253 research outputs found

    Transient growth of secondary instabilities in parallel wakes: Anti lift-up mechanism and hyperbolic instability

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    International audienceThis paper investigates the three-dimensional temporal instabilities and the transient growth of perturbations on a Von Kármán vortex street, issuing from the development of the primary instability of a parallel Bickley velocity profile typical of a wake forming behind a thin flat plate. By solving iteratively the linearized direct Navier Stokes equations and its adjoint equations, we compute the optimal perturbations that exhibit the largest transient growth of energy between the initial instant and different time horizons. At short time horizons, optimal initial perturbations are concentrated on the points of maximal strain of the base flow. The optimal gain of energy and the mechanism of instability are well predicted by local theories that describe the lagrangian evolution of a perturbation wave packet. At time of order unity, hyperbolic region leads the dynamics. Only at large time (t ? 20), the growth is led by the most amplified eigenmode. This eigenmode evolves, when the wavenumber increases, from perturbation centred in the core of the vortices, to perturbations localised on the stretching manifold of the hyperbolic points. At finite and large time, the gain in energy is initially associated with a mechanism reminiscent to the anti lift-up mechanism described by Antkowiak and Brancher [J. Fluid Mech. 578, 295 (2007)] in the context of an axisymmetric vortex. Presently, the optimal initial condition (the adjoint modes at large time) corresponding to streamwise streaks localised on the contracting manifold of the hyperbolic point induces streamwise vortices aligned with the stretching manifold of the hyperbolic point (the direct modes). The localisation on distinct manifolds of direct and adjoint eigenmodes is more pronounced when the Reynolds number is increased. An interpretation is proposed based on a balance between diffusion and stretching effects that predicts the thickness of the energy containing region for the adjoint and the direct mode decreasing as 1/?Re. The extra gain of energy due to non normal effects grows, since direct and adjoint modes are localised in different regions of space, i.e., the stretching and contracting manifold, a novel effect of the so called convective non normality associated with the transport of the perturbation by the base flow. © 2011 American Institute of Physics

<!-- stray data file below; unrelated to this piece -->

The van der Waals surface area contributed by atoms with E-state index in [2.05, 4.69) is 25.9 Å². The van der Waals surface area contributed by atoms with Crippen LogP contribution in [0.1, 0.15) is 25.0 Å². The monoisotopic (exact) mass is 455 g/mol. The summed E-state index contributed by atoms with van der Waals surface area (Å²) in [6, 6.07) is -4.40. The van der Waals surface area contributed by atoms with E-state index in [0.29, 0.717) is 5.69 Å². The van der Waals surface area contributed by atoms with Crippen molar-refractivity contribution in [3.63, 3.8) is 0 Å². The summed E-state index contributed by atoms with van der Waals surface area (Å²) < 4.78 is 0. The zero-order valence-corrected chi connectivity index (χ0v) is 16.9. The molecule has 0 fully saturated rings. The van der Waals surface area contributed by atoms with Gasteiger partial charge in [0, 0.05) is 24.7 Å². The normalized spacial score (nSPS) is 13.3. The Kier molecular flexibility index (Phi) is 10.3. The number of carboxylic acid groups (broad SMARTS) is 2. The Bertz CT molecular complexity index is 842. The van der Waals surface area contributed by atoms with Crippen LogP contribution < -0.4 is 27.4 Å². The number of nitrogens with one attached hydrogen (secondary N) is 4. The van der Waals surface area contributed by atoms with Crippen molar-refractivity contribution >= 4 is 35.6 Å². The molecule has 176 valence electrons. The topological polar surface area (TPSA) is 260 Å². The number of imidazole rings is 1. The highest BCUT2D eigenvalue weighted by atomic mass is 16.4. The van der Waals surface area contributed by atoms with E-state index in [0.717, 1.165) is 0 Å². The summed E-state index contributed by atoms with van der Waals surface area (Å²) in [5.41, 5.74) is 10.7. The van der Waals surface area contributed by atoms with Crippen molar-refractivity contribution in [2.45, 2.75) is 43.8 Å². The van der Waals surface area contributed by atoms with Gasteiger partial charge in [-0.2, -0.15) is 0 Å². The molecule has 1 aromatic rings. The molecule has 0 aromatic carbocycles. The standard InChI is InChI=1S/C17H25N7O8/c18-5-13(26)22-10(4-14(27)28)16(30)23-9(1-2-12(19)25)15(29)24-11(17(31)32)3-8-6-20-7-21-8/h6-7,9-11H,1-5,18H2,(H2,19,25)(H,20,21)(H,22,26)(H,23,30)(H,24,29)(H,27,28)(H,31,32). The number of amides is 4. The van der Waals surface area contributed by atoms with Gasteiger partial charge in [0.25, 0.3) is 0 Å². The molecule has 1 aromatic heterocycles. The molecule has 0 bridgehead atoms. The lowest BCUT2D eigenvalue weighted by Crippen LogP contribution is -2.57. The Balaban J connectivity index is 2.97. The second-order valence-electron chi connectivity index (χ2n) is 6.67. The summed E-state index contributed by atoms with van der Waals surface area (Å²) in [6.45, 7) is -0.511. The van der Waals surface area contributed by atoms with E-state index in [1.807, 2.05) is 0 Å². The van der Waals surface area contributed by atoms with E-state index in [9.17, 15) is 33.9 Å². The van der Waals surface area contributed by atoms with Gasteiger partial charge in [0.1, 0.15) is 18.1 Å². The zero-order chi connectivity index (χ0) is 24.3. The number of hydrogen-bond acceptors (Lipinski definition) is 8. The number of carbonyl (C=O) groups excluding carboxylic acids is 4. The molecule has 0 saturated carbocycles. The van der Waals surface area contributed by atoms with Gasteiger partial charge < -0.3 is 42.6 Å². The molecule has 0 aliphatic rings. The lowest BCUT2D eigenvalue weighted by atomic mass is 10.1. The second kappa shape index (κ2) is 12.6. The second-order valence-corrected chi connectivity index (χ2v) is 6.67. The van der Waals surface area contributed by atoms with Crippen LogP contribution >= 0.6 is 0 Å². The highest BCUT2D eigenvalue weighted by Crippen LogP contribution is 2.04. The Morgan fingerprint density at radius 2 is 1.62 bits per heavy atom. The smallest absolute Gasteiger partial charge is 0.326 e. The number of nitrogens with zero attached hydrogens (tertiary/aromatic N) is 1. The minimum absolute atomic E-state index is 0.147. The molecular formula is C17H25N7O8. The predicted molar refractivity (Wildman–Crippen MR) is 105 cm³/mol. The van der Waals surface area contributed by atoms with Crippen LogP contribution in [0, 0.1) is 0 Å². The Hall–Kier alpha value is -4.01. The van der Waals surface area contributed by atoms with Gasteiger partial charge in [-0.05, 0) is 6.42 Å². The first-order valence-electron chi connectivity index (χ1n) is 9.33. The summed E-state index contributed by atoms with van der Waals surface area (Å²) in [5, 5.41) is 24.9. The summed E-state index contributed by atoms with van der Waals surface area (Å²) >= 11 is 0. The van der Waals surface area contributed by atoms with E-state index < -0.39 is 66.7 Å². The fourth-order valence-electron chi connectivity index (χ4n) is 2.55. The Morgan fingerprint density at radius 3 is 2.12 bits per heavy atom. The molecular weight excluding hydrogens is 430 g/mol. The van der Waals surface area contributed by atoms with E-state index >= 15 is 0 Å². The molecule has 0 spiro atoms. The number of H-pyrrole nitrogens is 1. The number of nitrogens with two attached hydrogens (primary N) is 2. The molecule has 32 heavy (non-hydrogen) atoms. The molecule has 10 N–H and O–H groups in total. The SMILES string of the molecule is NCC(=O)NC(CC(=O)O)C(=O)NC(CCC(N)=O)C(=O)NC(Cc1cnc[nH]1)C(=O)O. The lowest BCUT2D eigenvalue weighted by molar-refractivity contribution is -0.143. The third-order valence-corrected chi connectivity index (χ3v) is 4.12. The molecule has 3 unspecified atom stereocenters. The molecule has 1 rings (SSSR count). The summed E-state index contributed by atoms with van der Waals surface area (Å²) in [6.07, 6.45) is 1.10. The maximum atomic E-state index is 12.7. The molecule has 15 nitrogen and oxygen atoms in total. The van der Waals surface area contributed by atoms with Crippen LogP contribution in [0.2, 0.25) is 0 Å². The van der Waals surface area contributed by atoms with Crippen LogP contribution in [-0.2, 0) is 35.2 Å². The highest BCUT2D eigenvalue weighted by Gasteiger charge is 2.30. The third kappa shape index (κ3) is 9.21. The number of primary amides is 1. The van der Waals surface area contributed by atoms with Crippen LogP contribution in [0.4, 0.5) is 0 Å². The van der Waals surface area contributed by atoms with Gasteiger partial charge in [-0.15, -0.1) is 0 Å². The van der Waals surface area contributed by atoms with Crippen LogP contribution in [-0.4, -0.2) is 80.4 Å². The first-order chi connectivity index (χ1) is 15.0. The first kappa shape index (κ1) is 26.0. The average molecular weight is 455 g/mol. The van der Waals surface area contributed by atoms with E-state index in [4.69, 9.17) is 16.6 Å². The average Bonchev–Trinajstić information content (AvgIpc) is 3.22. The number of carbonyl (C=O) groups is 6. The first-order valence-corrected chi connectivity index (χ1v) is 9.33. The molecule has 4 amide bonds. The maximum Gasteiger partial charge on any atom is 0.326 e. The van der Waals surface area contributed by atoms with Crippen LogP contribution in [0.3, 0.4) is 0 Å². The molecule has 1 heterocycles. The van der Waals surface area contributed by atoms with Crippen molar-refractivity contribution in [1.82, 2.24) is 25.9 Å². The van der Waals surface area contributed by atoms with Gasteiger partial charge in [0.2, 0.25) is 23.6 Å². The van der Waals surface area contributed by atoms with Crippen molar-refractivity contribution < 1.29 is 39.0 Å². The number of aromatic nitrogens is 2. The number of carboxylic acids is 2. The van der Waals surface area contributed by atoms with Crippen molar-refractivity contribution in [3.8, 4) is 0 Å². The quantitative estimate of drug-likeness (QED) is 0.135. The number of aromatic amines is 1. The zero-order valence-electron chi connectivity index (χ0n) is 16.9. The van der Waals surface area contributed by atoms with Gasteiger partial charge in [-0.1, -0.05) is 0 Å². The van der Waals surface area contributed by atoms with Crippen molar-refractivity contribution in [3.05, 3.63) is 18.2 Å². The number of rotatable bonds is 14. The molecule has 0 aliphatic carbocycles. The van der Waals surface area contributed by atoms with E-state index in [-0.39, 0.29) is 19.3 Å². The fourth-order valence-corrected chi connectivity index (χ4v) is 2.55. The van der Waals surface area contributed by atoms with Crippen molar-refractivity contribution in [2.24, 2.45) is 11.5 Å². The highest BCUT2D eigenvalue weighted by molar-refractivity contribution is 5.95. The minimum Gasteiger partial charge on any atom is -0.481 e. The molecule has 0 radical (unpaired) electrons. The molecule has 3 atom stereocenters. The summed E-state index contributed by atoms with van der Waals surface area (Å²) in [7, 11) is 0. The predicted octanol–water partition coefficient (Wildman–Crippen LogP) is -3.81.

Necessary and sufficient stability conditions for integral delay systems